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What happens to the blogs no one reads?

I’m one of the original twelve. (No, not apostles.) I’ve been blogging here for the past five years. And I am quickly approaching retirement. This is my second to last blog, after which I will yield my place among The Twelve to someone with a fresh voice.

As I near this end, I face questions that I’ve asked myself all along: Why blog? What makes a successful blog? Does anyone care other than a few faithful readers? (I researched that second question last night for the first time. Doing so sooner might have benefited all of us.)

As an academic, I am trained to write with precision, nuance, thoroughness, and complexity. I am trained to research a question from multiple angles, alongside unexpected dialogue partners, and over time. I try to anticipate critique in order to present my perspective with greater faithfulness and congruence. I’m good at conceptual clarity and bringing big ideas from disparate fields into fruitful dialogue in order to yield new ideas. I suck when it comes to witty titles and pithy phrases that turn would-be readers into loyal ones.

So I’ve repeatedly asked myself, “Why do I blog?!” Especially Wednesday nights when I’m figuring out what to say this time. One of my professors once sarcastically commented about a fellow colleague: “he publishes a book for every interesting thought he has.” The implication was two-fold: every interesting thought isn’t worthy of public airing; allowing ideas to percolate over long periods of time yields better results in the end. The latter may be debatable, but it reflects my own predisposition and education.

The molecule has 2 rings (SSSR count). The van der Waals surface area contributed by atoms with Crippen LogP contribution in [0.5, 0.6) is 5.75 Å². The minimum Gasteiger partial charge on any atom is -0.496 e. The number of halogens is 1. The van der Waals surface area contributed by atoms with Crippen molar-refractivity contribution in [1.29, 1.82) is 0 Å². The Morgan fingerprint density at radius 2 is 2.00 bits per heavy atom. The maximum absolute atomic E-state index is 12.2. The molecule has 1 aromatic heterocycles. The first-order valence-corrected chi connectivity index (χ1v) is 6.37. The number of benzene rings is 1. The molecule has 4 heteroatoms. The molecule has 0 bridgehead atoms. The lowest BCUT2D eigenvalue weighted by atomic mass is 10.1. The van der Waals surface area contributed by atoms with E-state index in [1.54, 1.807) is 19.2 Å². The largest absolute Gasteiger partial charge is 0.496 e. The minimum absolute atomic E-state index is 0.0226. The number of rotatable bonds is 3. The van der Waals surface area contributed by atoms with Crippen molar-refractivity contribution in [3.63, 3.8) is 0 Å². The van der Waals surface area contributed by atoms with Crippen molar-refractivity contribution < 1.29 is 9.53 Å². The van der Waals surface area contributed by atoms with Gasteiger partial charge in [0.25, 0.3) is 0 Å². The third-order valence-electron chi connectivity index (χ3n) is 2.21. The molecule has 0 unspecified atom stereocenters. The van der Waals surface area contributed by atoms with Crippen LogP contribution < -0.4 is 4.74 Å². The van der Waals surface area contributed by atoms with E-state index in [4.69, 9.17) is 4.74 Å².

In my M.Div. and Ph.D. programs, I was taken with the work of Karl Barth, in no small part because he communicated the multiplicity of theological truth with the kind of care, length, depth, nuance, and complexity that his subject matter called for.

Saying something culturally meaningful, theologically precise, personally revealing, edgy enough to eek through the cacophony of social commentary, and in approximately 800 words, well, let’s just say I’m not trained for that. And I sometimes wonder about the wisdom of it.

I did write at least one successful blog over the past five years, if by success, we mean wide readership. First the Washington Post and then Duke Divinity School republished it. As an aside, only the latter included some remuneration. To be precise, it opened the door to write other pieces for a modest honorarium. I bring this up because, according to last night’s research, one of the reasons to blog is that it can yield income. Hmmm . . . certainly for business and perhaps for a few theologians agile enough to know how to market themselves and their ideas. But not so much for the rest of us.

I am glad that the Post published that one blog. Not surprisingly, they changed the title a bit to make it edgier. I suspect my theological point wasn’t heard as fully because the provocative title and newly inserted photo drowned out the nuance below. I wrote a follow up blog, but Post readers likely didn’t see it.

Theology matters. It is spiritual medicine. It can heal. It can wound. It can build up or tear down. I hope my blogs, over all, contributed more to healing than wounding, more to justice than injustice, more to peace than fragmentation.

This brings me to one of the ways blogging has formed me spiritually. It has pushed me to risk vulnerability and accept finitude. In most blogs that really mattered to me, there was always more to say. Intellectual potholes remained, and I knew it. The choice was clear: say something that was good enough or say nothing at all. I chose the former over and over but not without some angst.

Because of this, I think I am less bothered by the question in the title: What happens to all the blogs that no one reads? A recent NPR segment took up this same question about online videos. 400 hours of video are uploaded to YouTube every minute! Randomly numbered, most of them disappear like needles in a virtual haystack. (Or perhaps they are sent to an island of misfit videos, blogs, and tweets where their loneliness dissipates in the presence of rejected others.)

In any case, I hope some of my blogs experience that same fate. If someone looks hard enough and uncovers one of them, perhaps by the mysterious work of the Spirit a phrase or line or big idea will become generative for them in spite of me.

Now I think I am talking about human living and Christian faith as much as blogging. I will leave it at that, because there’s not enough space or time to say anymore.

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